In 1942, Arthur Lassiter registered for the World War II draft in Pine Bluff, Arkansas. Per his registration card, he was born 18 September 1899 in Pine Bluff; lived at 1717 East 17th Street, Pine Bluff; his contact was Sadie Whaley of the same address; and he worked for Federal Compress and Warehouse, Plant #2, Pine Bluff.

In 1942, John Farrel Lassiter registered for the World War II draft in Chicago, Illinois. Per his registration card, he was born 28 September 1907 in Pine Bluff; lived at 6033 Calumet, Chicago, Illinois; worked for Sunnyside Auto Company, 4511 Lincoln Avenue, Chicago; and his contact was sister-in-law Adele Maiden Porter.

Willie Lassiter died 7 September 1946 in Proviso township, Cook County, Illinois. Per his death certificate, he was born 30 November 1891 in Greenville, Mississippi, to Hardy Lassiter and Nellie Spanks, both of North Carolina; and was buried in Oak Hill cemetery, Gary, Indiana.

Julius Lassiter died May 1965 in Pine Bluff, Arkansas.

Arthur Lassiter died 6 July 1967 in Pine Bluff, Arkansas. Per his death certificate, he was born 18 September 1899 in Pine Bluff to Hardy Lassiter and Nellie Harris; lived at 1516 Missouri Street, Pine Bluff; and worked as a laborer at a compress. Mrs. Sadie Lassiter was informant.

Harry Lassiter died January 1980 in Chicago, Illinois.

Mary Lassiter Taylor died February 1987 in Pine Bluff, Arkansas.

John Farrell Lassiter died 4 February 1997 in Chicago, Illinois.

 

 

 

 

 

Hardy Lassiter’s estate sale.

Hardy Lassiter died in Wilson County in the spring of 1853. On 16 August 1855, as the settlement of his estate wound down, administrator William L. Farmer sold off Lassiter’s personal property to two of his children Rachel Lassiter and Green Lassiter. The sale account offers a singular look at a free Black man’s most intimate effects — his clothing.

The sale netted $17.44 for one lot of old clothes; twelve other old clothes; five pairs of pants; a lot of clothes; two coats; a lot of stockings; four handkerchiefs; an overcoat; five more coats; a cravat; two brushes; a knife and razor; a razor strop; two hats; one pair of shoes; one umbrella(?); a satchel; one “pocket & pas”; a watch; and a stick.

Hardy Lassiter, North Carolina, U.S. Wills and Probate Records, 1665-1998, http://www.ancestry.com.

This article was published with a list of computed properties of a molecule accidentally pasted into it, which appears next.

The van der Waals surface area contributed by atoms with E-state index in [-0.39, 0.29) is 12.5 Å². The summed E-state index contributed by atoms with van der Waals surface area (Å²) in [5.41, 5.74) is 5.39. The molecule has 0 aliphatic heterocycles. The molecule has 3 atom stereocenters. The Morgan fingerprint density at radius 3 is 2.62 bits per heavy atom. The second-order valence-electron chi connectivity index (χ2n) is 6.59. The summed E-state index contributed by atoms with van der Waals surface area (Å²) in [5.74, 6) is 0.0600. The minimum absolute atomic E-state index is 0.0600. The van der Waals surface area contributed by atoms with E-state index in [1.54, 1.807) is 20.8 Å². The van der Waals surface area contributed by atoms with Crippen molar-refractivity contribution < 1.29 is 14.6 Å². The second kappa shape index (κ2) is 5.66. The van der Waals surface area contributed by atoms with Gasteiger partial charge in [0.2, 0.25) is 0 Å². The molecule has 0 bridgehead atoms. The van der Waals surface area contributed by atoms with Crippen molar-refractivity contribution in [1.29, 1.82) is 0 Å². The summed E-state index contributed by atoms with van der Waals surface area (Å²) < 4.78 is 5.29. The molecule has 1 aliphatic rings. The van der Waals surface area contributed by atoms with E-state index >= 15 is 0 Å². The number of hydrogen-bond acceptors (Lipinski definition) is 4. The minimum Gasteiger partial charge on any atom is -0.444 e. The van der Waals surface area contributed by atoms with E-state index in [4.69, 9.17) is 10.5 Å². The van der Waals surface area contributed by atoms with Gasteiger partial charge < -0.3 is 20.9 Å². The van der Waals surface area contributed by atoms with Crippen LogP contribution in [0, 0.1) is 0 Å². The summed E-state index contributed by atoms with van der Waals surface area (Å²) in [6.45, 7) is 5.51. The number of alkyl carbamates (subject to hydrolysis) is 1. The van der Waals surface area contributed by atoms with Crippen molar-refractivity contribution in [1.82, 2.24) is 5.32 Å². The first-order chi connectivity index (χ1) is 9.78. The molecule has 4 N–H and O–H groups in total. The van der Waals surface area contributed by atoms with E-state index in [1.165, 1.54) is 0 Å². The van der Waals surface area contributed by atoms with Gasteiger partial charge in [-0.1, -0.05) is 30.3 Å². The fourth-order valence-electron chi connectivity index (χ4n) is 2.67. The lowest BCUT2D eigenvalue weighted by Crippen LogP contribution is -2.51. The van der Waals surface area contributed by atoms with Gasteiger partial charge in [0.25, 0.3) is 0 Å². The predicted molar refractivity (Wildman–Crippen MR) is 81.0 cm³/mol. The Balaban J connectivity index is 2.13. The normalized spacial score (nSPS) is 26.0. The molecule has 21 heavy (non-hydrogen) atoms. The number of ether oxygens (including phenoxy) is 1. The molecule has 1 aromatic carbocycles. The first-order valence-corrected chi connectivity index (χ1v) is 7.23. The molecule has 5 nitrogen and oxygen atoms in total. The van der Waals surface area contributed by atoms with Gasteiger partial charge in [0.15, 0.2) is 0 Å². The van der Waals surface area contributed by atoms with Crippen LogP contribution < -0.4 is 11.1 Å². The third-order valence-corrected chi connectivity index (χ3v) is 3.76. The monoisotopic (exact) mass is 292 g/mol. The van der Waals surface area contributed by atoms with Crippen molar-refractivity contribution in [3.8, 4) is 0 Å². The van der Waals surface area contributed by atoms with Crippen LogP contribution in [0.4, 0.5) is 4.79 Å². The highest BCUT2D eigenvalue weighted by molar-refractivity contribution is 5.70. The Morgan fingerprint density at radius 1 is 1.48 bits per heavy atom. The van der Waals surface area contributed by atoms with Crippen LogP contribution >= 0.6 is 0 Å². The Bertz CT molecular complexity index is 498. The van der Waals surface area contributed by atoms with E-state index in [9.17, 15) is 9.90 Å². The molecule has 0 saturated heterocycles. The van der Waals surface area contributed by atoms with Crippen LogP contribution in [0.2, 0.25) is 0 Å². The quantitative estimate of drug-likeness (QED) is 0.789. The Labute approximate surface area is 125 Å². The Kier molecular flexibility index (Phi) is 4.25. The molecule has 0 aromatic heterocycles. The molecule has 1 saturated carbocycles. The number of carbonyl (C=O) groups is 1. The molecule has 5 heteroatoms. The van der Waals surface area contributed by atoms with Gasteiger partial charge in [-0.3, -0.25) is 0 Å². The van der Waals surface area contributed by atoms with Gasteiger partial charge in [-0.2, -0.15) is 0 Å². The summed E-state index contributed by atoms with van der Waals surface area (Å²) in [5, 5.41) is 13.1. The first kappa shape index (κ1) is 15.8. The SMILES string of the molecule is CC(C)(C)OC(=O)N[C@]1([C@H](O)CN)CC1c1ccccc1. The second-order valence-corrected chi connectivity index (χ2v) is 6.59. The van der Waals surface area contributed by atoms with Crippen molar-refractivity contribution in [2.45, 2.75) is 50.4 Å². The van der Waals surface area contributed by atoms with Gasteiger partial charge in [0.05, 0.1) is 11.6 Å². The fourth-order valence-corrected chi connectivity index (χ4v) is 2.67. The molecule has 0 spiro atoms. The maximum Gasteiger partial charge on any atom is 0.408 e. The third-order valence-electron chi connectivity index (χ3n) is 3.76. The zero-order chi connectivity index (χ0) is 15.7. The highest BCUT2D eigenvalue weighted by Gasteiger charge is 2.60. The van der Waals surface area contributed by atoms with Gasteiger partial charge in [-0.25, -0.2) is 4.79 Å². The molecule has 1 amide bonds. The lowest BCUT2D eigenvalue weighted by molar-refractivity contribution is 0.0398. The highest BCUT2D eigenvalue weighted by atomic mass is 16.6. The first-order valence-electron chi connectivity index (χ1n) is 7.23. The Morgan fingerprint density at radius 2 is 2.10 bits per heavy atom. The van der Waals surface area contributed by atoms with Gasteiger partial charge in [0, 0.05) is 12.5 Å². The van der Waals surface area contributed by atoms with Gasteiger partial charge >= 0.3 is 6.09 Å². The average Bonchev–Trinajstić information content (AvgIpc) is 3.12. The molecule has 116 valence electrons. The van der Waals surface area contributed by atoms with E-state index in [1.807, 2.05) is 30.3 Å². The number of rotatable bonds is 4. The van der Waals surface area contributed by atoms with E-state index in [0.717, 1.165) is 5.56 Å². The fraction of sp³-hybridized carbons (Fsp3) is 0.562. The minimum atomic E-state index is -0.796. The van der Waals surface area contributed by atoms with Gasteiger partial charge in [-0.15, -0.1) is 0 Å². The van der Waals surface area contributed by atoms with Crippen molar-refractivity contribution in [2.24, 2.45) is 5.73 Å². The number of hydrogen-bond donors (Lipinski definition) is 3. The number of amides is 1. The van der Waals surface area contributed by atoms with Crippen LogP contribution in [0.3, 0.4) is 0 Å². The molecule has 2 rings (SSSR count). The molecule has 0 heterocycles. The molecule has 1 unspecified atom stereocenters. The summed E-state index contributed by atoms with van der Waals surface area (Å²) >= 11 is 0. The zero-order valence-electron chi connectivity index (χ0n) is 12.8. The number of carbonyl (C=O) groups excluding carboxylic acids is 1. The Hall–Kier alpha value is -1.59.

The death of Mildred Lassiter Sherrod.

Mildred Sherrod and son Earnest, circa 1942.

Wilson Daily Times, 5 February 1943.

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Mildred Sherrod was only 20 years old at her death. She was buried in Rountree Cemetery.

[Note: her surname was spelled two different ways in this death notice — Sherard and Shearard — and the family now uses the spelling “Sherrod.”]

Photo courtesy of Angelia M. Sherrod.

 

Green Lassiter buys land in 1855.

Green Lassiter, a free man of color, bought just over fifty acres from William L. Farmer in December 1855 and registered the deed for his purchase about six weeks later. Wilson County formed in 1855, and this is the first registered purchase of real property by a free person of color in the county. (The land Lassiter bought just north of the town of Wilson had been in Edgecombe County before Wilson County was established, and certainly free people of color had owned land — though they did not often register their deeds — in the parts of Edgecombe, Nash, Wayne, and Johnston Counties that later formed Wilson County.)

Lassiter had a close business relationship with William L. Farmer (who had been the administrator of Green’s father Hardy Lassiter‘s estate), and Farmer’s 1856 estate records show that he had extended Lassiter a number of small loans. 

Deed book 1, page 123, Wilson County Register of Deeds Office.